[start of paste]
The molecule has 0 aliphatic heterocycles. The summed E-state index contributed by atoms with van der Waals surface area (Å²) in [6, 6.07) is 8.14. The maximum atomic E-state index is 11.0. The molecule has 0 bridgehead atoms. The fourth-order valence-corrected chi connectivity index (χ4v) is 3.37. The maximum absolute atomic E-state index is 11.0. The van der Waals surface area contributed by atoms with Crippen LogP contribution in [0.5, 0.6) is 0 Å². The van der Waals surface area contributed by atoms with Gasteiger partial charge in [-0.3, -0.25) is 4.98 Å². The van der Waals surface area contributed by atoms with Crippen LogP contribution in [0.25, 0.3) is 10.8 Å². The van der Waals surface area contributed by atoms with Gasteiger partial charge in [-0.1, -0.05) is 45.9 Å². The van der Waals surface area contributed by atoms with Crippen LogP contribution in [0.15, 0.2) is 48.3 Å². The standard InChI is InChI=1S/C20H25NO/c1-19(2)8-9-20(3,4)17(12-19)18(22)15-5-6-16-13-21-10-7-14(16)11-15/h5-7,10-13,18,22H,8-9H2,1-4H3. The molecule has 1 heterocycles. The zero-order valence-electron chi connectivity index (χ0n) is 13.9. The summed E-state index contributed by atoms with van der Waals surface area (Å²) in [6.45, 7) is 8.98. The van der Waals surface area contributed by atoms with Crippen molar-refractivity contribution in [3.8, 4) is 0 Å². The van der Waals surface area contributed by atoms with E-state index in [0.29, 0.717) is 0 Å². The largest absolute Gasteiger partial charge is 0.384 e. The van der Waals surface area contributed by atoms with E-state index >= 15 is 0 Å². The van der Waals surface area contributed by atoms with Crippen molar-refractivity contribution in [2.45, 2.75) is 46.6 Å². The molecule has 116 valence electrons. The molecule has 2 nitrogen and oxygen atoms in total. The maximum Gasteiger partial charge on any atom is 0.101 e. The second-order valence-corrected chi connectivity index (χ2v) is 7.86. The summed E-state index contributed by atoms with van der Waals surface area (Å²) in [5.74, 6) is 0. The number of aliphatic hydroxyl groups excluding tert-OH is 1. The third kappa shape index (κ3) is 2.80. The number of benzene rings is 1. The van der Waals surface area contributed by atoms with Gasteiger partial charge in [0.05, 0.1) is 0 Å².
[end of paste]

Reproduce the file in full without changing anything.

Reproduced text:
The molecule has 0 aliphatic heterocycles. The summed E-state index contributed by atoms with van der Waals surface area (Å²) in [6, 6.07) is 8.14. The maximum atomic E-state index is 11.0. The molecule has 0 bridgehead atoms. The fourth-order valence-corrected chi connectivity index (χ4v) is 3.37. The maximum absolute atomic E-state index is 11.0. The van der Waals surface area contributed by atoms with Crippen LogP contribution in [0.5, 0.6) is 0 Å². The van der Waals surface area contributed by atoms with Gasteiger partial charge in [-0.3, -0.25) is 4.98 Å². The van der Waals surface area contributed by atoms with Crippen LogP contribution in [0.25, 0.3) is 10.8 Å². The van der Waals surface area contributed by atoms with Gasteiger partial charge in [-0.1, -0.05) is 45.9 Å². The van der Waals surface area contributed by atoms with Crippen LogP contribution in [0.15, 0.2) is 48.3 Å². The standard InChI is InChI=1S/C20H25NO/c1-19(2)8-9-20(3,4)17(12-19)18(22)15-5-6-16-13-21-10-7-14(16)11-15/h5-7,10-13,18,22H,8-9H2,1-4H3. The molecule has 1 heterocycles. The zero-order valence-electron chi connectivity index (χ0n) is 13.9. The summed E-state index contributed by atoms with van der Waals surface area (Å²) in [6.45, 7) is 8.98. The van der Waals surface area contributed by atoms with Crippen molar-refractivity contribution in [3.8, 4) is 0 Å². The van der Waals surface area contributed by atoms with E-state index in [0.29, 0.717) is 0 Å². The largest absolute Gasteiger partial charge is 0.384 e. The van der Waals surface area contributed by atoms with E-state index >= 15 is 0 Å². The van der Waals surface area contributed by atoms with Crippen molar-refractivity contribution in [2.45, 2.75) is 46.6 Å². The molecule has 116 valence electrons. The molecule has 2 nitrogen and oxygen atoms in total. The maximum Gasteiger partial charge on any atom is 0.101 e. The second-order valence-corrected chi connectivity index (χ2v) is 7.86. The summed E-state index contributed by atoms with van der Waals surface area (Å²) in [5.74, 6) is 0. The number of aliphatic hydroxyl groups excluding tert-OH is 1. The third kappa shape index (κ3) is 2.80. The number of benzene rings is 1. The van der Waals surface area contributed by atoms with Gasteiger partial charge in [0.05, 0.1) is 0 Å².